- Plan out your day before you start. If you’re already resigned to working a long day, you may find you are less productive during the day. Prioritise your urgent tasks and set a time that you plan to finish by.
2. Stay Connected & Access Supports
- Find someone to talk things through with can help – this could be a close friend, a family member or another small business owner.
- Join a small business network. Your local council may be able to assist you to identify local networks or contact your state based business association.
- Find yourself a small business mentor. Mentoring can be established through a formal mentoring service or informally through your existing contacts.
- Seek support during times of financial difficulty. Organisations like Your Business Angels can help you find solutions and provide expert advice.
- If you find you are struggling with your mental health, make an appointment to see your GP, a mental health professional or contact the BeyondBlue Support Service.
3. Maintain a healthy lifestyle
- Try different relaxation techniques and find one that works for you and that you enjoy. You may like to consider exercising, meditating, reading, connecting with nature, gardening or listening to music.
- Download a meditation app, like Smiling Mind, for your phone or tablet. Starting or finishing the day with a mindfulness meditation may help to manage stress.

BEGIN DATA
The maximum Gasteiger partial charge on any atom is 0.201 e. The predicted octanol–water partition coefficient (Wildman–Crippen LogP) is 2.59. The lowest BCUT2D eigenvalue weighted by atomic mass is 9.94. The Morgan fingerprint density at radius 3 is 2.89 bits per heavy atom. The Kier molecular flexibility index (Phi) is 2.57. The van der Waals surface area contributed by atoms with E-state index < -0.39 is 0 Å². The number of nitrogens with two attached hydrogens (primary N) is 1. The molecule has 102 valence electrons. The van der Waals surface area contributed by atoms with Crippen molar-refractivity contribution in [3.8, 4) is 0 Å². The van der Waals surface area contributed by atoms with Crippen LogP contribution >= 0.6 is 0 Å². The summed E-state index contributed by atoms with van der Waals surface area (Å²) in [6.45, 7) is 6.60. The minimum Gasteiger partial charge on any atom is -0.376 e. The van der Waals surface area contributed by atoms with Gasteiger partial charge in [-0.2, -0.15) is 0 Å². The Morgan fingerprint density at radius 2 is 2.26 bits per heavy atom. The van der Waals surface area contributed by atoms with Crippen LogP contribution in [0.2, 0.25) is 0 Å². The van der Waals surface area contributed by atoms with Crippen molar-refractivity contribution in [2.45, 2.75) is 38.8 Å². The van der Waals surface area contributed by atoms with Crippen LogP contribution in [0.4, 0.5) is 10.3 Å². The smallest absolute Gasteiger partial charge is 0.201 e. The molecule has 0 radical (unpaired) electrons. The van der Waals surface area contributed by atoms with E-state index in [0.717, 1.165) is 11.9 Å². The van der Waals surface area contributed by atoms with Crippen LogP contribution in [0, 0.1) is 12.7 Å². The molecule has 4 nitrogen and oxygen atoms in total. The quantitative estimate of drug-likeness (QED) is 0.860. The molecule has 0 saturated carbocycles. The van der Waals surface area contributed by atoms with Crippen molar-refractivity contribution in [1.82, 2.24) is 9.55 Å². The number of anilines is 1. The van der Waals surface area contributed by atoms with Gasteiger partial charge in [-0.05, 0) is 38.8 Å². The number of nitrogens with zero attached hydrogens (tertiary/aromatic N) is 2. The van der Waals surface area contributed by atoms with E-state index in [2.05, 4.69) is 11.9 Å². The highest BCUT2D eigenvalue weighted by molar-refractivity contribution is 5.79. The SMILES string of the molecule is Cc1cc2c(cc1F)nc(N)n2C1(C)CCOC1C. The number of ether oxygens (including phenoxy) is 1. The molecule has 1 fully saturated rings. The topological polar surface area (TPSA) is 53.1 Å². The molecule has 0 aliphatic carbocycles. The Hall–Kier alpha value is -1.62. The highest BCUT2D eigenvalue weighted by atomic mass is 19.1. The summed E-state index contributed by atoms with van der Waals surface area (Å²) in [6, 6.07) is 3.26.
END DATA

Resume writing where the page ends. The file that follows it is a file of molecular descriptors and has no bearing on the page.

- Develop good sleeping habits. You might try sticking to a regular sleep pattern – even on the weekends, slowing down at least 30 minutes before going to bed, and creating a comfortable sleeping environment which is free from work, phones, television and laptops.
- Build physical activity into your day and make some time for exercise. The trick is finding something that fits with your commitments and that you enjoy.
- Develop an interest (e.g. a hobby) outside of your business that is just for you or that you can share with friends or family members.
Signs of stress
Physical signs of stress
- Chest pain or a pounding heart
- Reduced interest in sex
- Nausea, diarrhoea or constipation
- Getting colds more often
- Muscle tension, pains and headaches
- Episodes of fast, shallow breathing and excessive sweating
- Loss or change of appetite
- Sleeping problems
Non-Physical signs of stress
- Feeling overwhelmed or frustrated
- Feeling guilty or unhappy
- Being irritable
- Losing confidence and being indecisive
- Thinking negatively
- Having racing thoughts
- Memory problems
- Excessive worrying
Resources for Positive Mental Health
Ahead for Business
Ahead for Business has been developed to help small business owners to take action on their own mental health and wellbeing.
Join Heads Up – It’s fast, free and keeps you up to date with the latest developments in workplace mental health!
If you need help
If you are feeling sad for more than a few days, are lacking your usual confidence, feel hopeless, unworthy or lost, or you are tempted to self-harm or self-medicate, please take the first step.
Reach out to a trusted family member or friend.
Or call one of the organisations below:
- Lifeline – 13 11 14
- Beyond Blue – 1300 224 636
- Mens’ Line Australia – 1300 78 99 78
- Salvos Care Line – 1300 36 36 22
- Suicide Call Back Service – 1300 659 467
- In an emergency you can contact your GP or visit your local hospital.
Links and more
Other Apps to try
- Smiling Mind
- Mood Gym
- Sleep Ninja
- Insight Timer